Secondly, in the present case, it will be difficult to hold that appellant had not taken any undue advantage or acted in a cruel manner. The injuries found by the Doctor, P.W.12, who carried out the post-mortem examination on the body of the deceased Zohra Bi, aged 40 years, had found in all sixteen incised wounds, similarly, he had noted eleven incised wounds on the dead body of Gulzar, aged about 17 years. On the face of it, it is apparent that accused acted in a most cruel manner by inflicting number of dagger blows on a helpless step-mother and young sister. Hence, even assuming that there was no premeditation and the act was done in the heat of passion because of sudden quarrel between P.W.1 on one side and Maqbool and appellant on other side and that appellant used the dagger which was brought out by his brother Maqbool for inflicting injuries, yet main requirements, viz., (i) it was sudden fight and (ii) accused have not taken undue advantage or acted in cruel or unusual manner of Exception 4 of Section 300 IPC are not satisfied.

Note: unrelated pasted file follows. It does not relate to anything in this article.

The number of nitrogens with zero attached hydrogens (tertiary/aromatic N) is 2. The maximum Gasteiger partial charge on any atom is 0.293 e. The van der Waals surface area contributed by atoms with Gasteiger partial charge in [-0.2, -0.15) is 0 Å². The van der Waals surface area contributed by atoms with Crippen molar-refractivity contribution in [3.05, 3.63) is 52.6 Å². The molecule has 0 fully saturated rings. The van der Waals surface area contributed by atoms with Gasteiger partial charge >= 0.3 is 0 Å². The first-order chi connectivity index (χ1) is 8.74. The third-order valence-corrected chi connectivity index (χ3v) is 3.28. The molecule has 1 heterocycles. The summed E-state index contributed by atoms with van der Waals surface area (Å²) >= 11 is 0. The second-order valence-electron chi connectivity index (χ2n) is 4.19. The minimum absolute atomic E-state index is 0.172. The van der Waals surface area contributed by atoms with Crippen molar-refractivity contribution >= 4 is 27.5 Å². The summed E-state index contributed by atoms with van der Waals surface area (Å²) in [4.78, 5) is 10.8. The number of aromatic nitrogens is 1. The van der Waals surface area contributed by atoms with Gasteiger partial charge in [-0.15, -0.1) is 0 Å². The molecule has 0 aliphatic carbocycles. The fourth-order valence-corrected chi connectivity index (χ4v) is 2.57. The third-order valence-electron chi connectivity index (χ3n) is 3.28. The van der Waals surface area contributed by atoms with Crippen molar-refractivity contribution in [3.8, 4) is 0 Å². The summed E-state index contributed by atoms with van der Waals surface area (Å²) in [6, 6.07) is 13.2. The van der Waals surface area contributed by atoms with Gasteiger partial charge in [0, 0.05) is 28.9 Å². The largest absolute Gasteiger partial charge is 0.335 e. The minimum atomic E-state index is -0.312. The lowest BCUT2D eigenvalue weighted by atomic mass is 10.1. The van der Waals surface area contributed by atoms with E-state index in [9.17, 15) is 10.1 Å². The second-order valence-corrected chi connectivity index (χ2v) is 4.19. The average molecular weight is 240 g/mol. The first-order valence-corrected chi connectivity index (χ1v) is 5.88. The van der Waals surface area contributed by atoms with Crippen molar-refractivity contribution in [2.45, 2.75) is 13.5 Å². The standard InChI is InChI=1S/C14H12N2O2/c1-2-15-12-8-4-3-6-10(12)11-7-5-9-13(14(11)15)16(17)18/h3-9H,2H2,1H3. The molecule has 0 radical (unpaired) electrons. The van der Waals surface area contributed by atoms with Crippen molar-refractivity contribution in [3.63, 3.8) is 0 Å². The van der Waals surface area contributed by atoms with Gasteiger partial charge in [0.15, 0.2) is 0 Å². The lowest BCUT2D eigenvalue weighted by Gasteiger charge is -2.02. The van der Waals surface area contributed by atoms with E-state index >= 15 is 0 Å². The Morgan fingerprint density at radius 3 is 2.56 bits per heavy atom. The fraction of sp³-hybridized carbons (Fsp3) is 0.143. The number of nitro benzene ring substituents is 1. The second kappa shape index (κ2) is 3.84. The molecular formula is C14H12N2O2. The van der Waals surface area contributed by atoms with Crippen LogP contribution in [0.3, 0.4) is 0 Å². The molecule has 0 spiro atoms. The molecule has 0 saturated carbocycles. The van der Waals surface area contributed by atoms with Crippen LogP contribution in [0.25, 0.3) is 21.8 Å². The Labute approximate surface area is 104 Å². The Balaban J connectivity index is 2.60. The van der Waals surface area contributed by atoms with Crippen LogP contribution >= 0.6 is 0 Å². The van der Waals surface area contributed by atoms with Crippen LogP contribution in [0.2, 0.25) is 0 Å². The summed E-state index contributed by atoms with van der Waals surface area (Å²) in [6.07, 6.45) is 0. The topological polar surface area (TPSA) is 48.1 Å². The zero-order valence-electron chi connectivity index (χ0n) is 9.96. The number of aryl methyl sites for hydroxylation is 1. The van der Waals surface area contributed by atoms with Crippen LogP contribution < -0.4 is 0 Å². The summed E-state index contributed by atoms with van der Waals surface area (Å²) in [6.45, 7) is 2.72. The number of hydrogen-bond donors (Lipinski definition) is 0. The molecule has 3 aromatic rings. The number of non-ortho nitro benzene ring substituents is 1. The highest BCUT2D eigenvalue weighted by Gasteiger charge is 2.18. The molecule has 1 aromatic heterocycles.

Further, the contention of the learned counsel for the appellant that P.W.1 and the accused have reconciled and are staying together or that accused is sole earning member of the family would be totally irrelevant on the question of conviction and sentence of the accused for the offence of murder of his step-mother and sister. In the result, the appeal fails and is dismissed accordingly. Bail bond stands cancelled. Appellant must surrender forthwith to serve the sentence.


Copyright

Reproduced in accordance with s52(q) of the Copyright Act 1957 (India) from judis.nic.in, indiacode.nic.in and other Indian High Court Websites